Cascadia’s efforts were fruitful on this trip, which began on May 31st. They encountered a group of false killer whales, which was the rarest out of three groups that comprise the endangered main Hawaiian Islands population. The group had last been seen in August of 2011, and just a couple of individuals had been spotted since May or 2013, so you can imagine their excitement at this rediscovery. Cascadia’s team was able to tag three of the individuals from this group, which was a triumph because none of them had been tagged before, so no one knew where they spent their time. Now they can begin to unravel that mystery.

The team also encountered the melon-headed whales that they were hoping to find. These came from the Kohala Resident population, which is believed to include less than 500 individuals. This encounter was their first with the Kohala Resident population since May 2013. They were able to photo-identify about 100 of the individuals that they encountered out of about 175 that were present at the time. One individual was tagged.

Some of the other species they encountered were short-finned pilot whales, rough-toothed dolphins, and a beautiful whale shark. Cascadia documented their experience with some amazing photos. You can take a look and read more in-depth notes about their journey at We are proud to support their incredible work through our Maui cruise activities. If you love marine life, just remember that booking one of our cruises will not only provide you with an amazing experience in the beautiful blue Pacific waters of Hawaii, but will also contribute to some of the research pillars in our scientific community. We hope you’ve enjoyed this entry! Mahalo!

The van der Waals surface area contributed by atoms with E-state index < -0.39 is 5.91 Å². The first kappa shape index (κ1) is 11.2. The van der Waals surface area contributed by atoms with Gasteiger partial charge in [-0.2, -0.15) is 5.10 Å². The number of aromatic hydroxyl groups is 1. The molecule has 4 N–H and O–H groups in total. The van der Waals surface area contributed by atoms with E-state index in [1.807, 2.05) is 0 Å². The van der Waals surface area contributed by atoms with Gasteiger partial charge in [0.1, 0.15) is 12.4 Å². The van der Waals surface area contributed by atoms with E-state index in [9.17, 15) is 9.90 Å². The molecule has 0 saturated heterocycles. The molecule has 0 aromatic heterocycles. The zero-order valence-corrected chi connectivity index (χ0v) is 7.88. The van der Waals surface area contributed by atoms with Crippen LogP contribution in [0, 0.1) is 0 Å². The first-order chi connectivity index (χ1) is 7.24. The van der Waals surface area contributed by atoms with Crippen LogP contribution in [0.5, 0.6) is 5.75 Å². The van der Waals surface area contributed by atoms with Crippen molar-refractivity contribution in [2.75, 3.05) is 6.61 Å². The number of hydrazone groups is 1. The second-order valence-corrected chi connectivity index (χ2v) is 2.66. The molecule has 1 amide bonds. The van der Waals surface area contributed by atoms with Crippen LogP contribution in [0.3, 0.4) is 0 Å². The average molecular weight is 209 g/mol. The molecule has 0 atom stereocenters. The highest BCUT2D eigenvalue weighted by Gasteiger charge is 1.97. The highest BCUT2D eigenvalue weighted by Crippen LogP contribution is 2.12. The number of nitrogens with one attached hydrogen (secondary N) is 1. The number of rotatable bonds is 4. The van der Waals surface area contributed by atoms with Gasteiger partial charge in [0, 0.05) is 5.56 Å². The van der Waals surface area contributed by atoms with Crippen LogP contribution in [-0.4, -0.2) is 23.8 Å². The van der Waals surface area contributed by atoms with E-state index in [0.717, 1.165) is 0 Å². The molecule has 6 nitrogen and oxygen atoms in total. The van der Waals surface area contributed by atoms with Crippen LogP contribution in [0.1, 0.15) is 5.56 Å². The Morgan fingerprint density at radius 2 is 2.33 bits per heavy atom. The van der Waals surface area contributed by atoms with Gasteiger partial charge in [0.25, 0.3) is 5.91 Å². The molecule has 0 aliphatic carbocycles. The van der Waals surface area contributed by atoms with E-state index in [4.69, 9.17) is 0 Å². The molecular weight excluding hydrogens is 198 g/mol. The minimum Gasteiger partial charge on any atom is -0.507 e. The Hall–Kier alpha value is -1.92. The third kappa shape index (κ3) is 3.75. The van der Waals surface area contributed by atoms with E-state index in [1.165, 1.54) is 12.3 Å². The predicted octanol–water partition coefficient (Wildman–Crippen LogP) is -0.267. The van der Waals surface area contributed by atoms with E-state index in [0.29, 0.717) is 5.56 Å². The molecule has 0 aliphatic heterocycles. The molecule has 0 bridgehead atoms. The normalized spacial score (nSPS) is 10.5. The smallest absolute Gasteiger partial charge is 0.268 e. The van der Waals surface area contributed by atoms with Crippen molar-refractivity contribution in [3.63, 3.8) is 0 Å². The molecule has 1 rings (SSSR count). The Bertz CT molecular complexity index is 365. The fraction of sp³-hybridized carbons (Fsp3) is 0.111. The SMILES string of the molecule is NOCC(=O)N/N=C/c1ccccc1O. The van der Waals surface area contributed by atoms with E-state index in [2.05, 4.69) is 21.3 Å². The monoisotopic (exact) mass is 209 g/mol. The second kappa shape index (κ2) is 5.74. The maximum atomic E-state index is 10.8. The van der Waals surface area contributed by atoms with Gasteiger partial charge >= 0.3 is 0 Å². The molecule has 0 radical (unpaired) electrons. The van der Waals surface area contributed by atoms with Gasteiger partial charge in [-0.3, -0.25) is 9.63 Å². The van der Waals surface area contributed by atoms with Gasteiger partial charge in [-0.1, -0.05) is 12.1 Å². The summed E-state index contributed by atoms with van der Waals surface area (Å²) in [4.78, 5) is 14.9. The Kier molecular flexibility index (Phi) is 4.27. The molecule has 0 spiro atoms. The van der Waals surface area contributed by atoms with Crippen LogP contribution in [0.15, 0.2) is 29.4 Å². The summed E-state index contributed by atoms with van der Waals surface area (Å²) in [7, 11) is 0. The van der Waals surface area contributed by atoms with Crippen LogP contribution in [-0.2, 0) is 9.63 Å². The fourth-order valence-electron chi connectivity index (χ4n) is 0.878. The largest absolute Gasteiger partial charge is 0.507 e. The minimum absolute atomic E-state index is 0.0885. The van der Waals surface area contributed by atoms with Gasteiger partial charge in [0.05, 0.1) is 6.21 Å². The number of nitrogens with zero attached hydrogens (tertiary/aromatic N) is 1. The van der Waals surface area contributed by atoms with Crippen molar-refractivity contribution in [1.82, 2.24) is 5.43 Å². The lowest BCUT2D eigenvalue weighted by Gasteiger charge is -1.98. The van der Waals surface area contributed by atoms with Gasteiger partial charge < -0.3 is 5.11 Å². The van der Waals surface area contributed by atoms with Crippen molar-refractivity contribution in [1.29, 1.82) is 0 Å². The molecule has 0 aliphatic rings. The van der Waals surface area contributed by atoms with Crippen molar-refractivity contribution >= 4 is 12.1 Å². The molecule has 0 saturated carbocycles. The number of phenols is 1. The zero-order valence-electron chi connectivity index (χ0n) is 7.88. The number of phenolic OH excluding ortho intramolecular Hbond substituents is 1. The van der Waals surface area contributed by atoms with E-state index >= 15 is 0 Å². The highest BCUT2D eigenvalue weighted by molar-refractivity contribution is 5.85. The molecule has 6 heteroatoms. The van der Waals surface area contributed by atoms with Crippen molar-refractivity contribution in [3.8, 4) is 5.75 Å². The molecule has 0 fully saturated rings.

Why Humpback Whales Come to Maui

Why Humpback Whales Come to Maui

By Captain Dave

As we all know, Maui is a premier destination for not just humans from across the globe, but for our friends the Humpback Whales as well. What many do not know however is exactly why these magnificent creatures choose to make the trip to Maui in the first place. Wonder no more, as we have three distinct reasons as to why our marine friends choose Maui for their migratory needs each winter:

  1. Warm Waters!
    Just as we like to take a dip in the refreshing warm waters off Maui’s coastline, so too do humpback whales. Migrating to the waters off Maui, which average about 75 degrees in the wintertime, allows humpback whales to keep their newborn calves safe and warm throughout these winter months as they grow in mass, and add layers of protective blubber, while enjoying the Maui waters.
  2. Increased Safety
    While humpback whales have very few natural predators to worry about, there is one species of marine life that can be particularly troublesome for these gigantic mammals: Orcas (aka Killer Whales.) Unlike humpback whales however, orcas tend to prefer the colder waters of Alaska over the tropical warmth of the Pacific: giving humpbacks an added layer of security when visiting our island waters.
  3. Comfort
    The unique placement of the islands of Maui County (comprised of Maui, Molokai, Lanai, and Kahoolawe,) creates a comfort zone of shallow waters which humpback whales much prefer over areas with deeper depths.

Want to learn more about humpback whales and other aspects of Maui’s marine life? Then book your Maui whale watch excursion with the Hawaii Ocean Project today.